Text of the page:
HD: It’s hard to break with a tradition that’s been around so long.

FT: Once it’s in place …

HD: I’ve seen it in so many walks of life, where somebody comes in and says, ‘”Let’s change this” and it’s institution, it’s in the bones. And you can’t break that.

FT: Too many agendas. Too many reasons. There’s too many this, that and the other thing. I’ve tried for three years now to put animation under its own roof, under its own guise, because I really have come out of a whole professional career that had been very involved with live action and animation; and quite honestly, as much as they deliver in the same medium, they are two completely opposed sides of the pole. And you can’t have one governing the other. As a matter of fact, the animation departments really need to be a school unto themselves [rather than being part of CalArts’ School of Film/Video], because they are such a profound different part in everything else.

HD: There’s too much water under the bridge.

FT: Much too much and everything else that goes along with it.

HD: What’s your enrollment these days? It’s mostly an undergraduate program, isn’t it?

FT: Character Animation is totally an undergraduate program. We have been trying to conceptualize and put together some sort of a graduate program, because we’re slowly getting to the point where it can take the Character student, as it does the Experimental student, on into a masters’ degree program.  We do have students right now in the Experimental. We do have students right now in Directing for Film, which is kind of character or narrative theater in live action. And their programs, in many respects, are live action extensions of the ones we have here. So, it is that kind of natural progression for some of our students to attempt to get their masters’ through that, rather than through Experimental.

Currently, our enrollment is very much the way it has been, the mid-150s to the very low 160s. But I must admit, and this is completely unofficial, I really would like to see the department drop down to about 120 people, 30 to a class. Simply so that we can increase the instructor-to-student ratio to the point where you do have real close one-to-one contact.

Right now, if you look at the roles, we probably have the best student-to-instructor ratio going, but to me it’s still too distant. Classes are still just a fraction too big. So, I really do want to get the size of the department down. We’re trying to do something that will take an undergraduate student and really turn them into a very valued employee when they leave here. To do that, requires us working very closely with each one, because each, as good as they may be to get in here — and the portfolios have to be exceptional — each one is different; and each one needs a different amount of focus from the faculty. And you can’t do that when you have a class of 30 or more students around. You can’t see where their weaknesses are and be able to spend the time to get them to strengthen those areas. I do really want to increase the skill level, as well as the conceptual level of the graduates. The program really is an odd mixture between the practical training as well as the conceptual; an odd configuration between the arts school and a trade school.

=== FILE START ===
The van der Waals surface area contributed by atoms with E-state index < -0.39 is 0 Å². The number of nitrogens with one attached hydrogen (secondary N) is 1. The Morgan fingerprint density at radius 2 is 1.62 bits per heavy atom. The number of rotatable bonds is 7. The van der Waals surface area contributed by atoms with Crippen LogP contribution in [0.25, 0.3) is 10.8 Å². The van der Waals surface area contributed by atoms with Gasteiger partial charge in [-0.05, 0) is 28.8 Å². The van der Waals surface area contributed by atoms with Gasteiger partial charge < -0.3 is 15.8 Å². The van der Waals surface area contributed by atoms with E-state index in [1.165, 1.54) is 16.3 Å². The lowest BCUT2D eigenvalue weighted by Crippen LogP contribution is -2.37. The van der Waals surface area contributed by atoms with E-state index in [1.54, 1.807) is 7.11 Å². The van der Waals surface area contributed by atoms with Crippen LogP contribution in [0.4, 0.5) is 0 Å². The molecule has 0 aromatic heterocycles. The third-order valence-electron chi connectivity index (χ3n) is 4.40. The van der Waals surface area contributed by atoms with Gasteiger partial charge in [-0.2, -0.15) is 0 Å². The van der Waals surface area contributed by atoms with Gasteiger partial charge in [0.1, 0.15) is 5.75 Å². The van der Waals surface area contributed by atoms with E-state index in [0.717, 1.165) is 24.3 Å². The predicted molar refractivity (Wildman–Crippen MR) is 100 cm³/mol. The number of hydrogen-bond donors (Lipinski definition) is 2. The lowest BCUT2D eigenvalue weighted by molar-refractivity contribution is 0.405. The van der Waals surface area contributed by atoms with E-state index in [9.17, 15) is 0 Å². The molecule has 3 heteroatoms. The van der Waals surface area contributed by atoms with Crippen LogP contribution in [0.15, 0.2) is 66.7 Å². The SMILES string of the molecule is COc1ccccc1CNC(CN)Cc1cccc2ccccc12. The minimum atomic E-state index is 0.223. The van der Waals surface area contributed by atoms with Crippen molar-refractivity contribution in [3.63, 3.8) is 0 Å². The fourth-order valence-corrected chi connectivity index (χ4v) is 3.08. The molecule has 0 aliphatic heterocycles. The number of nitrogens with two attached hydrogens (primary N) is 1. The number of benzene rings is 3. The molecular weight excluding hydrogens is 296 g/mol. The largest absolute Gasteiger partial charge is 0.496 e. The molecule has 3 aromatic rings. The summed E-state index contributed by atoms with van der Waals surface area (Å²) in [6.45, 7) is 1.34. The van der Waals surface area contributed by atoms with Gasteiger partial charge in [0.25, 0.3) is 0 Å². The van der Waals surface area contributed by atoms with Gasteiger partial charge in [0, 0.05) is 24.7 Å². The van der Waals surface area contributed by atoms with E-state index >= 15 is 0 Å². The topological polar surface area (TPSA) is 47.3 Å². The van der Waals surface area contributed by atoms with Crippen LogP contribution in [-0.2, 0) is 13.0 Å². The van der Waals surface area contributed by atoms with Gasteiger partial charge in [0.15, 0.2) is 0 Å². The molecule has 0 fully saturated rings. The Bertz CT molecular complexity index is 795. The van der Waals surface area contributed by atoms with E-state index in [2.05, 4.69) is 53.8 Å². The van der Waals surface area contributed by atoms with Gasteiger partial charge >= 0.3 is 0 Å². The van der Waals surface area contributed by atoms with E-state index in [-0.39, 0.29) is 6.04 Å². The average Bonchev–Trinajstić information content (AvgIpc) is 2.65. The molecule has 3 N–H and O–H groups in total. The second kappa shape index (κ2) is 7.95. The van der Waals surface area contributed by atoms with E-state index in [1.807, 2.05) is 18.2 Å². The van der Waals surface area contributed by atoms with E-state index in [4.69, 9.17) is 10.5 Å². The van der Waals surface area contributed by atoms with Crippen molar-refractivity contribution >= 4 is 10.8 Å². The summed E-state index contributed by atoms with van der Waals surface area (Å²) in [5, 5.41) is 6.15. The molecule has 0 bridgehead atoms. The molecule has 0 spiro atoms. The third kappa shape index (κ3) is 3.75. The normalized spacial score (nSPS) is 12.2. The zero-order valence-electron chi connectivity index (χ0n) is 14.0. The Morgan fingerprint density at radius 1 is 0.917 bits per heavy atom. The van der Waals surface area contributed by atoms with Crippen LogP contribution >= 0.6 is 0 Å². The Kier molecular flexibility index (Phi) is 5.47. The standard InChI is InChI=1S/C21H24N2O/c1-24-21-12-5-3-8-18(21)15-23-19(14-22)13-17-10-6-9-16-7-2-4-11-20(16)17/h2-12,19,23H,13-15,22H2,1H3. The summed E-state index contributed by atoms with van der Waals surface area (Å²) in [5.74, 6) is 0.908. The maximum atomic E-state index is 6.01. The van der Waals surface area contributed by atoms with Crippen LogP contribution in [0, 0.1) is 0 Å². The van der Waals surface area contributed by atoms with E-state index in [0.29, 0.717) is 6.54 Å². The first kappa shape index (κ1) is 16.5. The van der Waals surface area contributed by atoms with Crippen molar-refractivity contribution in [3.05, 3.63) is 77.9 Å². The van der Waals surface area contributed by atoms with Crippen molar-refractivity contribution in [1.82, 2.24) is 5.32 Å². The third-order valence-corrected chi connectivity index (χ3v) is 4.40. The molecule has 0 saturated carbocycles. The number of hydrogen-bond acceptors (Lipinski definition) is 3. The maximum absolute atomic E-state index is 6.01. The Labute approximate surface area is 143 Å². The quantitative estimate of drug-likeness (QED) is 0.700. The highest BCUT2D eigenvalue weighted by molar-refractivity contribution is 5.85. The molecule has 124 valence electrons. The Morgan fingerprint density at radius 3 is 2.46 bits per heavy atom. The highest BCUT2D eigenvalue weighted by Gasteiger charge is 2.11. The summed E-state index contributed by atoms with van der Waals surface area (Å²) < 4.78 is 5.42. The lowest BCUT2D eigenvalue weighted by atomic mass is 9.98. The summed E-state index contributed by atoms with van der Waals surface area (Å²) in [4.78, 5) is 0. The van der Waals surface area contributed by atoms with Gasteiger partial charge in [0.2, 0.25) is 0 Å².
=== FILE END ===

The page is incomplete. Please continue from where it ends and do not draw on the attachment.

HD: Any art school has to do that.

FT: Yes. We cannot turn our back to the trade. At the same time, to focus only on the trade is to do the students a disservice, because then why are they spending the money when they could go to Sheridan for a fraction of the cost and get the same training and the same opportunity. We’ve had to really seriously analyze where we were, what we were structuring. So, it’s really important to us to stress both sides of it. It’s also a nightmare to do it that way. We walk away from a formalized way of doing it — this is what layout is, this is what a field chart is, this is where your margin notes go, and so on and so forth.  What are you doing with that picture? How are you telling a story? How do you get it to cross? Why are you going to cut to a close-up? You walk into a form of education that is less able to pin something up on the wall and say, Look how brilliant we are!, which a trade school can do, because everybody is following the regimen and the program, to something where you’re trying to pull out of an individual a real serious core understanding, a centrist understanding, so they can be creative. That doesn’t necessarily always lead to an easy way for the instructors or the students. I honestly believe and the majority of the instructors agree with me, it does deliver a better student to the industry. We have a few instructors who really think we ought to be stressing the trade side of it far more and ignore the rest.